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My Pre-Market Process for Energy Trading

I’ve been updating my pre-market routine this week after returning from the trip and figured I’d share. It gives a fairly comprehensive view of everything I’m using to formulate my trades for the day. While this seems like a long list or process, it really isn’t. Most of the items only take a minute or two to cover and the more you work with them the easier they get to manage. The key here is to avoid getting bogged down in the details. Have you ever seen one of those artists who takes scrap clippings and arranges them into a collage portrait? The individual scraps really have no detail, but the larger picture that emerges when all those scraps are combined is very detailed and useful. That’s how I’d describe this pre-market routine. None of the individual pieces are overly important, but taken as a group they paint a useful picture. I do the following steps in the order they are listed:


Overnight Equity Markets – I use a 24 hour SPY, QQQ and IWM chart to examine the overnight price action. I just want to know the high and low and the general direction of the action, as well as the total change from the prior day’s 4pm EST close. If you don’t have a real time futures feed, you can set up a free portfolio on Delayed quotes are fine, all you are really looking for here is the general overnight action. In addition, I’ll check foreign markets including CAC, FTSE, DAX, NIKKEI, SHANGHAI and also many of the smaller ones. You can get a really quick overall picture of these markets at (all links open in separate tabs). Again, don’t get too caught up in details here, just get a feel for whether stocks are negative or positive as trading swings back to the US markets.


Prior Day Equities Review – I use two things here, the market internals and the SPY sector map. You can find a good internals review here: The SPY sector map is found here: I use Google Chrome as my browser and it’s easy to set up an ordered list of all these websites for the routine. You can put them in any order you find useful, I’m just giving the order that works for me. I’m looking to see if the underlying numbers match up with the headline moves in the markets. For example, if the NYSE internals don’t align with and support the prior day’s SPY move, that’s a warning.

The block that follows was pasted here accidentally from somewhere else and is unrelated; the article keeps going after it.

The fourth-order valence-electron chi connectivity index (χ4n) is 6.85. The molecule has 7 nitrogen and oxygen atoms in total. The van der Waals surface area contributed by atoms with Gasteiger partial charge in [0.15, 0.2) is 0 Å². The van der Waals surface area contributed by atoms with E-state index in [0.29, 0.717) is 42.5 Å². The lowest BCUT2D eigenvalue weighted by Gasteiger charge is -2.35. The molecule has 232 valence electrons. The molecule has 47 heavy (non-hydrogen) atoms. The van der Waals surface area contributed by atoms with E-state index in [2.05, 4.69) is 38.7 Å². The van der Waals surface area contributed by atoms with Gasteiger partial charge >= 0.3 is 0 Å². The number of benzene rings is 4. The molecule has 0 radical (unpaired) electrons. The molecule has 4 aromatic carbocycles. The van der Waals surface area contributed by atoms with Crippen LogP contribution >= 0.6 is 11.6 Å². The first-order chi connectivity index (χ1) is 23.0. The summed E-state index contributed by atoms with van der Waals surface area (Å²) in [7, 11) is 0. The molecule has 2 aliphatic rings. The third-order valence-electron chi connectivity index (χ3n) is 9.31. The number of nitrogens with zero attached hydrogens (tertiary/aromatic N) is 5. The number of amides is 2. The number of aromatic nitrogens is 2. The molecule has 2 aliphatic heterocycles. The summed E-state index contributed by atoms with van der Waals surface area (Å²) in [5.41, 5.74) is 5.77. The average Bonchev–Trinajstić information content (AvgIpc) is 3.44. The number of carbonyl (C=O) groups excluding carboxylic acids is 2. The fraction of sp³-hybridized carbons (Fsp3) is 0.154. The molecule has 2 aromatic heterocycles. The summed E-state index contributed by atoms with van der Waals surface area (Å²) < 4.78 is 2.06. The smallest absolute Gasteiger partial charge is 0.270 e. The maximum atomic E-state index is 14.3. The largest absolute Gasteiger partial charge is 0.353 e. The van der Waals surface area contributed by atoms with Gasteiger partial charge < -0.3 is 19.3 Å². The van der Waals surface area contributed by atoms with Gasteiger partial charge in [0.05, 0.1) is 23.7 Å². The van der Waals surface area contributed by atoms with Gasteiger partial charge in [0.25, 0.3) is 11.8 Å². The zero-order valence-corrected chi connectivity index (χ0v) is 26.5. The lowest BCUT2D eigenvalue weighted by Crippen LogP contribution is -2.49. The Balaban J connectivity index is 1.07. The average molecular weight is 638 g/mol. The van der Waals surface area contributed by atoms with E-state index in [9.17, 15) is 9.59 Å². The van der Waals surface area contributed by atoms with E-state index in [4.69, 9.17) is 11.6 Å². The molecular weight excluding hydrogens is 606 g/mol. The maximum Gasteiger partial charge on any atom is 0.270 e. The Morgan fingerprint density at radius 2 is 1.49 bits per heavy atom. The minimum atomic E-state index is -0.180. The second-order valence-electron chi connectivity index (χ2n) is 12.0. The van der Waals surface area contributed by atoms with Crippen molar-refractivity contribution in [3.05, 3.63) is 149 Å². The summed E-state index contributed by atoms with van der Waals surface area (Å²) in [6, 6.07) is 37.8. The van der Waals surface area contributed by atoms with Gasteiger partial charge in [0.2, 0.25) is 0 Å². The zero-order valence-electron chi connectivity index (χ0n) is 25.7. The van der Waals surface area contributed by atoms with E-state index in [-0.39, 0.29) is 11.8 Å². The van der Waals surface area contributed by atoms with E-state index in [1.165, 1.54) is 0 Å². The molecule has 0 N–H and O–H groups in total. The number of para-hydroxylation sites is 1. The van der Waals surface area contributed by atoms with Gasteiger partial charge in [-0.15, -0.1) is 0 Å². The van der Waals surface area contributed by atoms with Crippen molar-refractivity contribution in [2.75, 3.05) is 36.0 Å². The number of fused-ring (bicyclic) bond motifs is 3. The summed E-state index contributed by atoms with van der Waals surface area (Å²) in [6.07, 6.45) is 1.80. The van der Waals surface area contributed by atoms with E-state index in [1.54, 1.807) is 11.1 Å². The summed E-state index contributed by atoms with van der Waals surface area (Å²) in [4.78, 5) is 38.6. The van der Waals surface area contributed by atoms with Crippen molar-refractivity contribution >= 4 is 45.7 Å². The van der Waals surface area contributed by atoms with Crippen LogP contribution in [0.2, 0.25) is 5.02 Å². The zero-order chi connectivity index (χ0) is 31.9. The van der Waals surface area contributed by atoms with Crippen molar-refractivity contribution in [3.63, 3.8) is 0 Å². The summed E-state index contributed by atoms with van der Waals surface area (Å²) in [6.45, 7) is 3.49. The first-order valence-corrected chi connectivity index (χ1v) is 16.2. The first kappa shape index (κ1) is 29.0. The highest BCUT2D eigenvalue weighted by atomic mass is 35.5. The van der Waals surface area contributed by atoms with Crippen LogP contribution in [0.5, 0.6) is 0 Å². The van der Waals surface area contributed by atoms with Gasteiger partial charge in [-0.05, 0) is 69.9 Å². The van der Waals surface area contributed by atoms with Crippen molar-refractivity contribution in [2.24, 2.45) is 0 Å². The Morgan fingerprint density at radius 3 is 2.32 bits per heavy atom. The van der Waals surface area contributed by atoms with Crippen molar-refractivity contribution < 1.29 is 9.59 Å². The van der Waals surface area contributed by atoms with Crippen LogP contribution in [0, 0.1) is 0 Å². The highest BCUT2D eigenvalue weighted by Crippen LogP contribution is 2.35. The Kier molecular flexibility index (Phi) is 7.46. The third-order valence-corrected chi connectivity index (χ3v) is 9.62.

Today’s Important Economic Events – I’m looking for events that I want to avoid or trade off of. I use the ForexFactory Calendar which can be found here: I never want to be caught in a trade when some important economic number gets released. Do what you can to at least avoid the landmines that are pre-announced. I also look through general news articles for other things that might not be on the ForexFactory calendar. I want to include anything that can hurt me or potentially offer me a good trade opportunity. Don’t dig too deep on these, just hit the highlights.


Today’s Earnings Reports – I’m mostly looking for energy names on this list, but I’ll also pay attention to some of the megacap names like AAPL, TSLA or anything that could move the larger market or change the tone of trading sentiment for the day. When I find energy names on the list, I’ll spend a couple minutes researching for the whisper numbers on earnings and what the market is expecting. The actual earnings numbers are often misleading, the important thing is how they match up with what the market expects. Many times great earnings are met with a stock decline because the market was actually expecting more. Many sites have this information, but I find BarChart the most useful. You can find it here:


Today’s Upgrades and Downgrades – Again, I’m looking for individual energy names, but I’m also paying attention to the megacap names that can move the overall market. I don’t put too much faith in these analyst actions, but I do want to know what everyone else is trading off of and how the analysts might be trying to persuade the public with these upgrades or downgrades. I like MarketWatch for this information, you can find it here: